“I didn’t get to say goodbye to my teammates, my family. That was my thought process. It just validated my faith in being able to absorb that experience and be committed to my dream.”

He nixed the idea of taking a medical redshirt, and he also shot down the uUniversity when it sought a special waiver from the NCAA that would allow him to take less than the mandatory 12-hour class load to be a full-time student.

“Redshirting was not a part of my four-year plan at Notre Dame, and I wasn’t going to have any talk of that,” said Rivers, who engaged in dedicated and intense rehabilitation.

Unbelievably, he entered as a sub Nov. 16 in Notre Dame’s opener versus Western Kentucky, an 80-63 loss that began an 0-2 start and what was expected to be a major rebuild for the Irish.

Instead, from Feb. 1-25, Rivers led upsets of No. 1 North Carolina (60-58), No. 15 Duke in overtime (70-66) and No. 4 DePaul (73-62) en route to an 11-game winning streak and advancement to the Sweet 16 when he converted four first-half threes and then the game-winning free throws in the final minute of a 58-57 win over No. 19 TCU. It would be Notre Dame’s last Sweet 16 appearance until 16 years later.

Rivers’ senior year included a win over that year’s national champ, Kansas, and he finished his Irish career 88-32 (.733).

Rivers said his greatest memories of Notre Dame are often more about the student body, faculty and 1952-87 school president Rev. Theodore Hesburgh than the games.

“I guess some people find it rare that the first thing you want to talk about is maybe the student body and the faculty,” Rivers said. “Coming from Jersey City to a place like this, it’s quite shocking.”

His fondness for Phelps also remains, even though he’s heard the same stories hundreds of times, including the epic 1974 upset of UCLA.

“He’s played a tremendous role in the man that I am today because of this Notre Dame experience,” said Rivers of Phelps, who refers to him as the greatest player he coached in his 20 years at Notre Dame (1971-91). “He embodies this place. He keeps the tradition and family alive, and I love him for that.”

Above all, he wants his legacy to be about all-out commitment.

“I did the things I was able to do because I was dedicated, I was devoted, I was committed to persevering through anything,” said Rivers, a father of three (including son Sebastian at nearby Holy Cross College) who turned 52 on Friday. “The success came because of the way I practiced. The games were the easiest part.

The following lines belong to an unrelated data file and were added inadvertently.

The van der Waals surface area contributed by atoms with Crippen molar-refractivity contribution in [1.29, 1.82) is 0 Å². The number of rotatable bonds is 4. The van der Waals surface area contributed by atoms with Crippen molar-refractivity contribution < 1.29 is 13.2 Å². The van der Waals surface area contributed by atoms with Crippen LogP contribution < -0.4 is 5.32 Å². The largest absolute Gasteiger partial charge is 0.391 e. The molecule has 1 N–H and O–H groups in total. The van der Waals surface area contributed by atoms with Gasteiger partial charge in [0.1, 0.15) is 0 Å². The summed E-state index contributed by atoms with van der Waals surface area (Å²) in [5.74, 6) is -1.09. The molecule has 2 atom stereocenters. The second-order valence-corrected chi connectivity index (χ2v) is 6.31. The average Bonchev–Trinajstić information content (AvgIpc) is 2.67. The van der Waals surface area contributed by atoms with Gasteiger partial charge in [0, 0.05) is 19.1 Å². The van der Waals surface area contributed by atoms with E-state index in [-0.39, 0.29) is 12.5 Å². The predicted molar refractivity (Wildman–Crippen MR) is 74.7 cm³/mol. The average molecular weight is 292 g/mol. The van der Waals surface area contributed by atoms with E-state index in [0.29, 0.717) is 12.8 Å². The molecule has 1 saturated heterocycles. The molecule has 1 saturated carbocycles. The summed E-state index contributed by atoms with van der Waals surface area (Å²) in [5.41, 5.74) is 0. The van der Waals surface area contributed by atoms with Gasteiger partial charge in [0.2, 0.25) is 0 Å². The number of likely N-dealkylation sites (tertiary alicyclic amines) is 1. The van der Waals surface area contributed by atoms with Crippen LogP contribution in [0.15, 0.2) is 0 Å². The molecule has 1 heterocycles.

“I was always conscious of people paying money to come see me play. That resonated with me, especially coming from the background I came from. It’s just the desire to win, compete and be the best and overcome any obstacle.”

A first-round pick (25th overall) of the Los Angeles Lakers in 1988, Rivers played only three years in the NBA before embarking on a sensational career in Europe that included stops in France, Greece, Italy and Turkey through 2001. In 1997, he was named Euroleague Final Four MVP after being instrumental in Olympiacos triumph. He is remembered as a legend by Olympiacos fans.

Today, his involvement includes his work around the world through his sports and education camps with eGlobal Nexus, which markets and promotes academic curriculum in 3-D to elementary schools, high schools, universities and even private corporations.

He also is in Europe frequently working with the American International Players Association for Americans who are competing abroad. It educates in business, and encourages entrepreneurship, what it means to own and operate a business, work through government applications, speak the language.

“They all involve education, they all involve post career activities, technology,” Rivers said. “It’s indicative of my experience here at Notre Dame and what it’s prepared me for.

“I don’t think I could have gone anywhere else and been prepared for the path that my life’s journey took. Being at Notre Dame and being in the midst of a truly international, diverse student body and just the academic approach and the values. … All of that embodied the road that I traveled, and it prepared me.”

Notre Dame received more than its money’s worth from Rivers.